This is the case for the ‘X-Files’ movie. This movie has been talked about since before the series ended in 2002. It finally was green-lighted last year and is due to come out this summer. Will this help the possibility of a ‘Xena’ movie if the movie is successful?
Again, the short answer is no. ‘Xena’ and the ‘X-Files’ are two different animals. There’s not a whole lot of baggage attached to the series. They can make the movie without fear of upsetting a portion of the base.
‘Xena’ doesn’t have the luxury. Everyone has a different opinion about the movie and everyone thinks their idea is the best one. If you do Story A you might piss off Group B. If you do Story B you might piss off Group A. There is very little middle ground for Rob. And what he does have is paper thin. He can’t do a story that’ll please the fans because that’ll alienate the larger potential movie going audience. Again, studios are in the business of making money nowadays.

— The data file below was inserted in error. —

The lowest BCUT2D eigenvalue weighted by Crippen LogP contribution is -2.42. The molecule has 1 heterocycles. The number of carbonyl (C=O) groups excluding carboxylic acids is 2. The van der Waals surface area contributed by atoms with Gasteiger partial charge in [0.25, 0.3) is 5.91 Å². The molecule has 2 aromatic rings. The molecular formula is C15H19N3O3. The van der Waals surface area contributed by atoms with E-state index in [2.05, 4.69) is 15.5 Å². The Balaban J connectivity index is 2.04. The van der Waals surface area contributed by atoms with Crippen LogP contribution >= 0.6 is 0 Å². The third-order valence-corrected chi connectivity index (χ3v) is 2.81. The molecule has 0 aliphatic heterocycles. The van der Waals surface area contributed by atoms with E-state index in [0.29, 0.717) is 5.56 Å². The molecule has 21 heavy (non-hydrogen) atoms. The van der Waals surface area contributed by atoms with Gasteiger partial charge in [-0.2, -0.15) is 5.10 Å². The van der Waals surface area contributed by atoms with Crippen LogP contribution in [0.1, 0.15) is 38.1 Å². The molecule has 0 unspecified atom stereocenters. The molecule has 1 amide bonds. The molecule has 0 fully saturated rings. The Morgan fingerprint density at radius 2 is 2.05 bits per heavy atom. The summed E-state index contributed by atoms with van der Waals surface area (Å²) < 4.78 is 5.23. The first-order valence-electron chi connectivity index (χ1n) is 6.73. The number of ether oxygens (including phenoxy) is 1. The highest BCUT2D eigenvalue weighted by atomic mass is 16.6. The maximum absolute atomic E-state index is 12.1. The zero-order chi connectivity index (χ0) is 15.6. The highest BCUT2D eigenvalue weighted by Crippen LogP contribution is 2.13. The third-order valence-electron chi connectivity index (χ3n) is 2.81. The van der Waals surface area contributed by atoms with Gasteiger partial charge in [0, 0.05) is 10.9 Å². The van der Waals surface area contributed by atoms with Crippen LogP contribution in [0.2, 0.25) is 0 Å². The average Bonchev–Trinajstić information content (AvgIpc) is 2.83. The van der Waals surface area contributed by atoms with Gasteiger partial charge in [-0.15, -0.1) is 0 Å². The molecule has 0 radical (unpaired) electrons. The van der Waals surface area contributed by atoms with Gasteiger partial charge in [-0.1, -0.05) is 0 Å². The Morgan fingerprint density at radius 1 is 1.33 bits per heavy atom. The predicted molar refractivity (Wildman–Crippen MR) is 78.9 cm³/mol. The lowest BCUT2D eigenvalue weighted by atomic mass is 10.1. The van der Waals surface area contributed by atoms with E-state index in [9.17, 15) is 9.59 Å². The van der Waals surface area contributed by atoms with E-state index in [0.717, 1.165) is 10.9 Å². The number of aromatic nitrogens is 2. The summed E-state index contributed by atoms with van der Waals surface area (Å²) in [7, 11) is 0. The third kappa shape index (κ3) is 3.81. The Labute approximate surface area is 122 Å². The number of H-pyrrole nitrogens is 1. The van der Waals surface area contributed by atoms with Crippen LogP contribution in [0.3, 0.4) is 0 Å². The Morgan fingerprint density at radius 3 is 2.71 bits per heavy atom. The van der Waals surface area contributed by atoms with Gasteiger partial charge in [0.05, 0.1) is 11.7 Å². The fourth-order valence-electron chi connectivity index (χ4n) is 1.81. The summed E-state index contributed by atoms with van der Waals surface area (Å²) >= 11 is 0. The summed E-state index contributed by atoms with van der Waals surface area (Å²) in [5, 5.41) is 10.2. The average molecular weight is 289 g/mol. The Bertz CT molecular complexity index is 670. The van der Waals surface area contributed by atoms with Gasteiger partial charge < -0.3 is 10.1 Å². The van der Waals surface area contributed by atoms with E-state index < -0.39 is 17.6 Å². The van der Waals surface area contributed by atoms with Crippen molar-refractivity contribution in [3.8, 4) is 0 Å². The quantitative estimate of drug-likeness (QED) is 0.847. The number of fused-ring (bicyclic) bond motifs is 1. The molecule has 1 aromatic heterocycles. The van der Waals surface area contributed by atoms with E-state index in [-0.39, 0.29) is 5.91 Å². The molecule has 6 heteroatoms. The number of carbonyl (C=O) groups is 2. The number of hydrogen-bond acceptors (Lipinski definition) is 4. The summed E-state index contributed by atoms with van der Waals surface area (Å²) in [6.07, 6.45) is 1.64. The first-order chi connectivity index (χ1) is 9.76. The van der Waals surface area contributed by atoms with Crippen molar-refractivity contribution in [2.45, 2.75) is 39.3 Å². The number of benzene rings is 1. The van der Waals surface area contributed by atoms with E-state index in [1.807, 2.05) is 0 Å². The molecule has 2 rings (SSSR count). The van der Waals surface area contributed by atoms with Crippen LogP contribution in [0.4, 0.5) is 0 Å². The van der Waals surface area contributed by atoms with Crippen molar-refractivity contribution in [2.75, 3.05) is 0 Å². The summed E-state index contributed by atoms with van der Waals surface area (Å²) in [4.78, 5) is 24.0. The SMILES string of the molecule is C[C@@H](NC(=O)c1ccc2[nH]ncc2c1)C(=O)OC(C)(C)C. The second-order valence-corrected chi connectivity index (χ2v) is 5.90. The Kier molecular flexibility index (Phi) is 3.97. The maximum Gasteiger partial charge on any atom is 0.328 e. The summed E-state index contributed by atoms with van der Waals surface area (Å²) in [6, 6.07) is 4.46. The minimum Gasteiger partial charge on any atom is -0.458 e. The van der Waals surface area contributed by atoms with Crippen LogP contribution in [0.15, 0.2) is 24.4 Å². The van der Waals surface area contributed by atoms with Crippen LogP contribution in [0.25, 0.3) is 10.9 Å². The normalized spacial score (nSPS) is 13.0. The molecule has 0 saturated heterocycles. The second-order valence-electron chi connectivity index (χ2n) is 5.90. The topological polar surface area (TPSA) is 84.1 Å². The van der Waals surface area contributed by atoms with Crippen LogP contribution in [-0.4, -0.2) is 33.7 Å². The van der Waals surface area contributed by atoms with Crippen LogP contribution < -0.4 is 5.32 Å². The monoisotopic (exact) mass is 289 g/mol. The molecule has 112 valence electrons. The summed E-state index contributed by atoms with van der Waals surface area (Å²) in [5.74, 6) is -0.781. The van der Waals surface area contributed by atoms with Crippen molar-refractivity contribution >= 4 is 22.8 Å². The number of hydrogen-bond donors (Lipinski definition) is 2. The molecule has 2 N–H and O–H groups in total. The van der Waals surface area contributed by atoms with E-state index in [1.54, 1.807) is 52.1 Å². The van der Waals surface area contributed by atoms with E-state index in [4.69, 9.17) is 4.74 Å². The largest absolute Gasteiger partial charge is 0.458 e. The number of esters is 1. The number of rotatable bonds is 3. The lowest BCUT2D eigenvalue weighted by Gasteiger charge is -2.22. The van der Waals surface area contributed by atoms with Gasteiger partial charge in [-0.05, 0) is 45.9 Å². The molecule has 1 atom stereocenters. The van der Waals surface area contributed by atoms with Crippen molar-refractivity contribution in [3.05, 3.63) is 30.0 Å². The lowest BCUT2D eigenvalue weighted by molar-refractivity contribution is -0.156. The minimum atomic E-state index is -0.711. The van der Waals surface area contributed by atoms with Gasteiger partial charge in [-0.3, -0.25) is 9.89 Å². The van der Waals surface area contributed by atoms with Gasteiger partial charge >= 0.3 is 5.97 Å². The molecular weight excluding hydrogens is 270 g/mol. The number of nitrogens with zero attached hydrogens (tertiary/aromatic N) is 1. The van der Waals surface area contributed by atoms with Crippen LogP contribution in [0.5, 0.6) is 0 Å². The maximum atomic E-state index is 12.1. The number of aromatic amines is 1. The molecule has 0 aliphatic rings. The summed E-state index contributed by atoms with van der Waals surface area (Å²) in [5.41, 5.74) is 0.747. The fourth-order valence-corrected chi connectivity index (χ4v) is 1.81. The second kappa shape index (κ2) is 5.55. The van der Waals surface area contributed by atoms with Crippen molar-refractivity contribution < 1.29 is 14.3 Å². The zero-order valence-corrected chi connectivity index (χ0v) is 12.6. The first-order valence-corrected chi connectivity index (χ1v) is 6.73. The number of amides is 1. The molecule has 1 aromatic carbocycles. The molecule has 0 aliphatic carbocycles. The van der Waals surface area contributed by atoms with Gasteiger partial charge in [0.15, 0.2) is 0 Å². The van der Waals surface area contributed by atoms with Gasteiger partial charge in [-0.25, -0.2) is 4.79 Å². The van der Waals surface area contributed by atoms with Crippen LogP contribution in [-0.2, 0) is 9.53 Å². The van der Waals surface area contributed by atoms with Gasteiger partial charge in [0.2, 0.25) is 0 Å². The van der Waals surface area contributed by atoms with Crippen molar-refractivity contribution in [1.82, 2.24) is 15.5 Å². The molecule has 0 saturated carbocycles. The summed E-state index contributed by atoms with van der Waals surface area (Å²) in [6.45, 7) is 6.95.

This brings up ‘Serenity.’ Here, the fans were successful in their grassroots campaign. But unlike ‘Xena’ where there was an ending (whether one accepts it or not) ‘Firefly’ (which the movie was based on) had no finale. It was kicked to the curb by Fox. Universal snatched it up. The studio made marketing mistakes along the way. First, they relied on the grassroots method of publicity—it was cheap—the fans do your dirty work. Secondly, they marketed the show to fans who are about as reliable as a skyscraper built on swampland. It’s a shaky practice. And lastly, the movie failed in the box office. The fans failed to come out to the theater and they failed to bring in those who were not familiar with the ‘Firefly’ franchise. The movie was a success on home video. The reason why is probably because like a lot of people, they didn’t see spending $20 or more at the movie theater when they weren’t sure of the quality. The true test came on home video. It remained in the top 25 for something like eight weeks or so. That’s pretty good for a DVD.